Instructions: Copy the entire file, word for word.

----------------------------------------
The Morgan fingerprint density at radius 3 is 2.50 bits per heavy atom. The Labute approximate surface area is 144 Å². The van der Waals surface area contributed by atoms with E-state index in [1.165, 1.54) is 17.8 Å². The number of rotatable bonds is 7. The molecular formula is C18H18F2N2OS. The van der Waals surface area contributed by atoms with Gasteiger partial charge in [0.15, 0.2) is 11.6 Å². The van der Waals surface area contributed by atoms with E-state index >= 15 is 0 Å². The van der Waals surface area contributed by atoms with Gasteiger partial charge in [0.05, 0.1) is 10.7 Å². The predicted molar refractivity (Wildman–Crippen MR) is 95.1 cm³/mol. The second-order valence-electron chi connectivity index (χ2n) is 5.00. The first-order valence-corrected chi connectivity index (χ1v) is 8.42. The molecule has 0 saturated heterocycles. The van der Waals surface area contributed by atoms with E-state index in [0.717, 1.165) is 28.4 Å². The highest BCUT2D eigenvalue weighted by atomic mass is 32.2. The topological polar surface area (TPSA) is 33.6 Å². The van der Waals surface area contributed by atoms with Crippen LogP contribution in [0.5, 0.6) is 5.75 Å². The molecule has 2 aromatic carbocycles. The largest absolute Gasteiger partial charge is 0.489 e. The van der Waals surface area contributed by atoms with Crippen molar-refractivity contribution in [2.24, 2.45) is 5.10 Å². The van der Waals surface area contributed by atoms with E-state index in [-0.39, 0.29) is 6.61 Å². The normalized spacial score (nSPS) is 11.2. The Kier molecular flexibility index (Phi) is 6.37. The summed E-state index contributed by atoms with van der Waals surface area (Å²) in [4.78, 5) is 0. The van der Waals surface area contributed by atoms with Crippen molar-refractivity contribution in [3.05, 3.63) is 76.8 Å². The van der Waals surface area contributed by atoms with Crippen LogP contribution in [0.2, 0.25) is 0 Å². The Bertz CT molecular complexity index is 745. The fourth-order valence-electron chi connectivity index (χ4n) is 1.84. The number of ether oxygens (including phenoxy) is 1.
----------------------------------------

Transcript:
The Morgan fingerprint density at radius 3 is 2.50 bits per heavy atom. The Labute approximate surface area is 144 Å². The van der Waals surface area contributed by atoms with E-state index in [1.165, 1.54) is 17.8 Å². The number of rotatable bonds is 7. The molecular formula is C18H18F2N2OS. The van der Waals surface area contributed by atoms with Gasteiger partial charge in [0.15, 0.2) is 11.6 Å². The van der Waals surface area contributed by atoms with E-state index >= 15 is 0 Å². The van der Waals surface area contributed by atoms with Gasteiger partial charge in [0.05, 0.1) is 10.7 Å². The predicted molar refractivity (Wildman–Crippen MR) is 95.1 cm³/mol. The second-order valence-electron chi connectivity index (χ2n) is 5.00. The first-order valence-corrected chi connectivity index (χ1v) is 8.42. The molecule has 0 saturated heterocycles. The van der Waals surface area contributed by atoms with E-state index in [0.717, 1.165) is 28.4 Å². The highest BCUT2D eigenvalue weighted by atomic mass is 32.2. The topological polar surface area (TPSA) is 33.6 Å². The van der Waals surface area contributed by atoms with Crippen LogP contribution in [0.5, 0.6) is 5.75 Å². The molecule has 2 aromatic carbocycles. The largest absolute Gasteiger partial charge is 0.489 e. The van der Waals surface area contributed by atoms with Crippen molar-refractivity contribution in [2.24, 2.45) is 5.10 Å². The van der Waals surface area contributed by atoms with E-state index in [-0.39, 0.29) is 6.61 Å². The normalized spacial score (nSPS) is 11.2. The Kier molecular flexibility index (Phi) is 6.37. The summed E-state index contributed by atoms with van der Waals surface area (Å²) in [4.78, 5) is 0. The van der Waals surface area contributed by atoms with Crippen molar-refractivity contribution in [3.05, 3.63) is 76.8 Å². The van der Waals surface area contributed by atoms with Crippen LogP contribution in [0.2, 0.25) is 0 Å². The Bertz CT molecular complexity index is 745. The fourth-order valence-electron chi connectivity index (χ4n) is 1.84. The number of ether oxygens (including phenoxy) is 1.